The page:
“You simply will not be the same person two months from now
after consciously giving thanks each day for the abundance that exists in your life.
And you will have set in motion an ancient spiritual law: the more you have
and are grateful for, the more will be given you.”

– Sarah Ban Breathnach,

Here’s what Gratitude can do for you.

by Elizabeth Richardson

 

Gratitude is the “forgotten factor” in happiness research according to a long-term research project called “Dimensions and Perspectives of Gratitude” done by Co-Investigators: Robert A. Emmons, University of California and Michael E. McCullough, University of Miami.

Scientists are only beginning to research the concept of gratitude. Yet, religions and philosophies have long embraced gratitude as an integral component of health, wholeness, and well-being. It’s refreshing to see research being carried out on such a potentially beneficial and easy to implement process.

Some of the findings from the Research Project on Gratitude and Thankfulness included:

  • Those who kept gratitude journals on a weekly basis exercised more regularly, reported fewer physical symptoms, felt better about their lives as a whole, and were more optimistic about the upcoming week compared to those who recorded hassles or neutral life events (Emmons & McCullough, 2003).
  • Participants who kept gratitude lists were more likely to have made progress toward important personal goals (academic, interpersonal and health-based) over a two-month period compared to subjects in the other experimental conditions.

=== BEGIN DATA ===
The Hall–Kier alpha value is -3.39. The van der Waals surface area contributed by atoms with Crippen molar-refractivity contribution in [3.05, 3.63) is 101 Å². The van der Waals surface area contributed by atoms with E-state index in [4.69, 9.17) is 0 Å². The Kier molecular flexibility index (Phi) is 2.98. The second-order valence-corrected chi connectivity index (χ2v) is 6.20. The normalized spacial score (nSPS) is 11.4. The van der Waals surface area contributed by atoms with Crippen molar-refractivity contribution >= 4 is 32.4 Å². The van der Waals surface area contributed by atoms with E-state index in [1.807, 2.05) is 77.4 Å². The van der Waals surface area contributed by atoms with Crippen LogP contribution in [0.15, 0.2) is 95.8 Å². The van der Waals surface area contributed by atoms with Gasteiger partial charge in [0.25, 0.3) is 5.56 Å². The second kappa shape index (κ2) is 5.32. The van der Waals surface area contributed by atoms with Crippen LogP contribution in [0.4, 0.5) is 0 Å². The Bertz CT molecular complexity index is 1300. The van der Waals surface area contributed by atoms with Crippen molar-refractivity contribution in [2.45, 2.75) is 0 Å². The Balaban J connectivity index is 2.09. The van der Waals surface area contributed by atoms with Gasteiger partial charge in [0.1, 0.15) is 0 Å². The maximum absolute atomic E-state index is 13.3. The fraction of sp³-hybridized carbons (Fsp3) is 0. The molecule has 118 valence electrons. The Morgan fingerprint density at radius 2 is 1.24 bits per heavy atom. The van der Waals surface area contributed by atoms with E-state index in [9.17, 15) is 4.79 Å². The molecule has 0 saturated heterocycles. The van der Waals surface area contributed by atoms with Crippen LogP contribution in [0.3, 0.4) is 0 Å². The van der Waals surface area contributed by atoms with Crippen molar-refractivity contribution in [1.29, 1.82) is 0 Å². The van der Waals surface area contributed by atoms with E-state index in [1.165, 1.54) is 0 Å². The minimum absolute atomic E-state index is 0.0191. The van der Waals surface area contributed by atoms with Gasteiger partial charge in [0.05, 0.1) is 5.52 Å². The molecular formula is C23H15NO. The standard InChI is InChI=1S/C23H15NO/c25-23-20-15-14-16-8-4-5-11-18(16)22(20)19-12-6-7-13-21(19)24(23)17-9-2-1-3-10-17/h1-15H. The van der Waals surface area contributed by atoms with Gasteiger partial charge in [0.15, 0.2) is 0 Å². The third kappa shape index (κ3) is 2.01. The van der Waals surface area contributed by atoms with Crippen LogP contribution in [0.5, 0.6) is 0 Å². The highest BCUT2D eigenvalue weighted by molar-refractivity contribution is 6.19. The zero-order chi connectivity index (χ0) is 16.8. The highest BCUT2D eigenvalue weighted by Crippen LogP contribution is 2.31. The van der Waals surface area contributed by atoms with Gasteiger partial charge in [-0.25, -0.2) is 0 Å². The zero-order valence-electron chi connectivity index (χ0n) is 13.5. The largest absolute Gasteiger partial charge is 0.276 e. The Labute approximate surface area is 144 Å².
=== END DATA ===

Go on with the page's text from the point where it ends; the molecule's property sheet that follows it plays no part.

• A daily gratitude practise with young adults resulted in higher reported levels of the positive states of alertness, enthusiasm, determination, attentiveness and energy.
  • In a 21-day gratitude process involving adults with neuromuscular disease, results included greater amounts of high energy positive moods, a greater sense of feeling connected to others, more optimistic ratings of one’s life, and better sleep duration and sleep quality, relative to a control group.
  • Grateful people report higher levels of positive emotions, life satisfaction, vitality, optimism and lower levels of depression and stress. They do not deny or ignore the negative aspects of life. They tend to place less importance on material goods and are more likely to be generous.

 

If expressing gratitude is proven to cause people to feel even better about their lives, just imagine what doing it on a regular basis will do for YOU!

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What Gratitude Can Do For You

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